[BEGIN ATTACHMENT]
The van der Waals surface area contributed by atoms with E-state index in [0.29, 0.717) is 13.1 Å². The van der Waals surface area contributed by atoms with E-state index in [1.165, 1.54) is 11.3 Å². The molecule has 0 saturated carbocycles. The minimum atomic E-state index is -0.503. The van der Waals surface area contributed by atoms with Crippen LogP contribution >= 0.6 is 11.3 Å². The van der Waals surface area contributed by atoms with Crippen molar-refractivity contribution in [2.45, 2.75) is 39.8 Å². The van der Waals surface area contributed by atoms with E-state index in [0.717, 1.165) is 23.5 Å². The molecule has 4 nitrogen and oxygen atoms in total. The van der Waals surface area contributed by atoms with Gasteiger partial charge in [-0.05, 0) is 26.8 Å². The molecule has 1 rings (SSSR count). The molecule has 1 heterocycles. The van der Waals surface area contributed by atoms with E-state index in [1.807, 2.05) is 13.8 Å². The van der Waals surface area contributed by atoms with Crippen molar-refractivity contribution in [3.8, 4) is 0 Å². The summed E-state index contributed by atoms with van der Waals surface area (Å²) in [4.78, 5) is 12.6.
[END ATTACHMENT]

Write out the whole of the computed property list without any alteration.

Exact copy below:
The van der Waals surface area contributed by atoms with E-state index in [0.29, 0.717) is 13.1 Å². The van der Waals surface area contributed by atoms with E-state index in [1.165, 1.54) is 11.3 Å². The molecule has 0 saturated carbocycles. The minimum atomic E-state index is -0.503. The van der Waals surface area contributed by atoms with Crippen LogP contribution >= 0.6 is 11.3 Å². The van der Waals surface area contributed by atoms with Crippen molar-refractivity contribution in [2.45, 2.75) is 39.8 Å². The van der Waals surface area contributed by atoms with E-state index in [0.717, 1.165) is 23.5 Å². The molecule has 4 nitrogen and oxygen atoms in total. The van der Waals surface area contributed by atoms with Gasteiger partial charge in [-0.05, 0) is 26.8 Å². The molecule has 1 rings (SSSR count). The molecule has 1 heterocycles. The van der Waals surface area contributed by atoms with E-state index in [1.807, 2.05) is 13.8 Å². The van der Waals surface area contributed by atoms with Crippen molar-refractivity contribution in [3.8, 4) is 0 Å². The summed E-state index contributed by atoms with van der Waals surface area (Å²) in [4.78, 5) is 12.6.